Lord of the Ring
How Richard Wagner ousted Giacomo Meyerbeer from the operatic pantheon
There is perhaps no modern artist for whom ideology figured more centrally than Richard Wagner, the subject of this month’s Bard Music Festival in Annandale-on-Hudson, New York.
In addition to a slew of concerts exploring Wagner’s entire musical output, the festival features a panel discussion on “Wagner and the Jewish Question” as well as performances of ambitious works from Wagner’s most famous Jewish rivals, Giacomo Meyerbeer and Felix Mendelssohn—the two main targets of Wagner’s infamous essay “Judaism in Music.” In early August as prologue to the festival Bard staged a rare production of Meyerbeer’s Les Huguenots, which, though little seen today, was among the most-performed operas of the 19th century, with over 1,000 performances at the Paris Opéra.
When not composing operas that exalted Teutonic ideals of bravery and purity, one of Wagner’s favorite pastimes was writing anti-Semitic tracts, even though, as the saying goes, some of his best friends were Jewish. And in the early 1840s, one of his greatest Jewish friends was Meyerbeer, the granddaddy of French Grand Opéra and one of the 19th century’s most popular opera composers.
Meyerbeer’s Grand Opéra was a powerful influence on Wagner’s notion of the Gesamtkunstwerk (Total Work of Art), a fact that Wagner tried to hide in a series of spurious arguments in the essays “Judaism in Music” and “Opera and Drama.” In terms of grandeur, Wagner’s music dramas are a direct outgrowth of Grand Opéra. Wagner merely outstrips the competition with “bigger, louder and longer” operas, as the scholar Thomas Grey has put it. You could say that Wagner wanted to out-Meyerbeer Meyerbeer.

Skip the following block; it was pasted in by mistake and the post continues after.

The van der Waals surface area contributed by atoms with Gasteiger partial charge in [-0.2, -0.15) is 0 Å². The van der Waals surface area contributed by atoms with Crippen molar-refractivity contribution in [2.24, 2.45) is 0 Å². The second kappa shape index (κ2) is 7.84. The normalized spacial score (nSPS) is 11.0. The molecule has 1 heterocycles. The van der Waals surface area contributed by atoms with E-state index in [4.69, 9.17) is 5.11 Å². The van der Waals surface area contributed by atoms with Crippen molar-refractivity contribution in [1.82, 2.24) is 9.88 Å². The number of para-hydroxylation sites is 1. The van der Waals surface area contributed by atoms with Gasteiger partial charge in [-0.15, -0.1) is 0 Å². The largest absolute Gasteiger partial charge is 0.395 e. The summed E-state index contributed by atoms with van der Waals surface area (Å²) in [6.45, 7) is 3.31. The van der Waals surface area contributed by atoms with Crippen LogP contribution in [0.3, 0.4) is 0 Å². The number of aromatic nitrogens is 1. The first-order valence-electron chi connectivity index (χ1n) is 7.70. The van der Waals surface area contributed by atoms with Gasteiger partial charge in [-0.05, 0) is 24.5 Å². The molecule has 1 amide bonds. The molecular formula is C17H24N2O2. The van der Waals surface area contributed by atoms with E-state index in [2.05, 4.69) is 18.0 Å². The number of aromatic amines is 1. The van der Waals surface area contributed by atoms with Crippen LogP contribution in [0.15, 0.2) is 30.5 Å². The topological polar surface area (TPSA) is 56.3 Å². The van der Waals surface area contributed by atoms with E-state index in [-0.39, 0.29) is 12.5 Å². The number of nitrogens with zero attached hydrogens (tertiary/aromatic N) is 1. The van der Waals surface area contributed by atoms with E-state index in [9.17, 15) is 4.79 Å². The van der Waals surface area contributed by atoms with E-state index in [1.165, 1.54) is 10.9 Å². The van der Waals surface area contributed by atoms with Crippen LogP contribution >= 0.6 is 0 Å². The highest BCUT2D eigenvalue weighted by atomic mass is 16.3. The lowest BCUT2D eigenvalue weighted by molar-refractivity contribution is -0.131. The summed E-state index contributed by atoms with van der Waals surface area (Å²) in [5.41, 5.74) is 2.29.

Wagner’s damning of Meyerbeer has had unfortunate consequences in terms of how the French composer has been studied, to say nothing of his virtual disappearance from the opera repertoire for nearly a century.
In his youth, Wagner expressed admiration for the cosmopolitan dimension to Meyerbeer’s music, which was achieved through the mixing of different national styles. Such impressions can be gleaned from an 1837 letter, in which the 24-year-old Wagner identifies his sympathies with Meyerbeer’s international program, which for Wagner pointed toward a “new direction.” Wagner calls the elder composer “the perfect embodiment of the task that confronts the German artist” and endorses the mixture of Italian and French musical styles.
In 1840, Wagner went to Paris to seek Meyerbeer’s support. In letters and diary entries from the period, Wagner has nothing but admiration for his mentor. In one letter to Meyerbeer, Wagner writes, “Goethe is dead—but he was no musician; there is nobody left but you.”
After two years of failure and hardship in Paris, however, Wagner changed his tune. Soon he would hiss that Meyerbeer’s music is as bastardized as a Yiddish translation of Faust.
In a 1843 letter, Wagner vehemently denies Robert Schumann’s suggestion that Der fliegende Holländer (The Flying Dutchman) “smacks of Meyerbeer.” Wagner insists that to draw inspiration from Meyerbeer would be “the death-knell of my creative powers.” This letter highlights Wagner’s growing disillusionment with Meyerbeer while suggesting anxiety about his own creative state. Many of the points he makes in the letter to Schumann resurface in “Opera and Drama,” this time with an overtly anti-Semitic element.